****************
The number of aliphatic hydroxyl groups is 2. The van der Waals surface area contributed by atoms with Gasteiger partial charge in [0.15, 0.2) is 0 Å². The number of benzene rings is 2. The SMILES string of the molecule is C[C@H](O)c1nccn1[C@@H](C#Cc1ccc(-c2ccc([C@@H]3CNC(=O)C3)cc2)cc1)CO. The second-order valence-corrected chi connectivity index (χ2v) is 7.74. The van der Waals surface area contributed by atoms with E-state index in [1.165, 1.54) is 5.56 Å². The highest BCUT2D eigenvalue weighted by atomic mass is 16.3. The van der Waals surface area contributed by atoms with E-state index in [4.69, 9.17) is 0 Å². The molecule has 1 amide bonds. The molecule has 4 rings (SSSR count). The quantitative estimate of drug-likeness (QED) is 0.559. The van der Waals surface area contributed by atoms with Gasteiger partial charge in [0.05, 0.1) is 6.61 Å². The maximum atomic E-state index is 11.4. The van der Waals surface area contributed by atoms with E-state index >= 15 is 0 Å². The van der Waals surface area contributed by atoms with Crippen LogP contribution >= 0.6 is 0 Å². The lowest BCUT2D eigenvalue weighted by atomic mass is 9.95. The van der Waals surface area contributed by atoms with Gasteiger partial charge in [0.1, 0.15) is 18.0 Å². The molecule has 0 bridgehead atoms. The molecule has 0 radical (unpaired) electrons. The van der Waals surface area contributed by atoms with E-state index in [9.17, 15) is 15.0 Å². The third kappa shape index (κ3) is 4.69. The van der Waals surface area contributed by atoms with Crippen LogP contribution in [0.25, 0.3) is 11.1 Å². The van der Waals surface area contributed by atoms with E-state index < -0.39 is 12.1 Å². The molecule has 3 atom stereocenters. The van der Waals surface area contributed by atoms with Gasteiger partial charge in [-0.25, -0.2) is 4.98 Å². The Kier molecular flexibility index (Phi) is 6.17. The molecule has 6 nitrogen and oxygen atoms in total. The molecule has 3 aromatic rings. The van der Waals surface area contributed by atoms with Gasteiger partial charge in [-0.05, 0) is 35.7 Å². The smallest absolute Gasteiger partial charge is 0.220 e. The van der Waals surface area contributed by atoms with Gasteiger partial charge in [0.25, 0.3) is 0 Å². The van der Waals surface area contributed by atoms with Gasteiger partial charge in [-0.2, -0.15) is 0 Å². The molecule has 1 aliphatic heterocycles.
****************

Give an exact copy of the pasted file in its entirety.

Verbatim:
The number of aliphatic hydroxyl groups is 2. The van der Waals surface area contributed by atoms with Gasteiger partial charge in [0.15, 0.2) is 0 Å². The number of benzene rings is 2. The SMILES string of the molecule is C[C@H](O)c1nccn1[C@@H](C#Cc1ccc(-c2ccc([C@@H]3CNC(=O)C3)cc2)cc1)CO. The second-order valence-corrected chi connectivity index (χ2v) is 7.74. The van der Waals surface area contributed by atoms with E-state index in [1.165, 1.54) is 5.56 Å². The highest BCUT2D eigenvalue weighted by atomic mass is 16.3. The van der Waals surface area contributed by atoms with E-state index in [4.69, 9.17) is 0 Å². The molecule has 1 amide bonds. The molecule has 4 rings (SSSR count). The quantitative estimate of drug-likeness (QED) is 0.559. The van der Waals surface area contributed by atoms with Gasteiger partial charge in [0.05, 0.1) is 6.61 Å². The maximum atomic E-state index is 11.4. The van der Waals surface area contributed by atoms with E-state index >= 15 is 0 Å². The van der Waals surface area contributed by atoms with Crippen LogP contribution >= 0.6 is 0 Å². The lowest BCUT2D eigenvalue weighted by atomic mass is 9.95. The van der Waals surface area contributed by atoms with Gasteiger partial charge in [0.1, 0.15) is 18.0 Å². The molecule has 0 bridgehead atoms. The molecule has 0 radical (unpaired) electrons. The van der Waals surface area contributed by atoms with E-state index in [9.17, 15) is 15.0 Å². The third kappa shape index (κ3) is 4.69. The van der Waals surface area contributed by atoms with Crippen LogP contribution in [0.25, 0.3) is 11.1 Å². The van der Waals surface area contributed by atoms with E-state index < -0.39 is 12.1 Å². The molecule has 3 atom stereocenters. The van der Waals surface area contributed by atoms with Gasteiger partial charge in [-0.25, -0.2) is 4.98 Å². The Kier molecular flexibility index (Phi) is 6.17. The molecule has 6 nitrogen and oxygen atoms in total. The molecule has 3 aromatic rings. The van der Waals surface area contributed by atoms with Gasteiger partial charge in [-0.05, 0) is 35.7 Å². The smallest absolute Gasteiger partial charge is 0.220 e. The van der Waals surface area contributed by atoms with Gasteiger partial charge in [0.25, 0.3) is 0 Å². The van der Waals surface area contributed by atoms with Gasteiger partial charge in [-0.2, -0.15) is 0 Å². The molecule has 1 aliphatic heterocycles.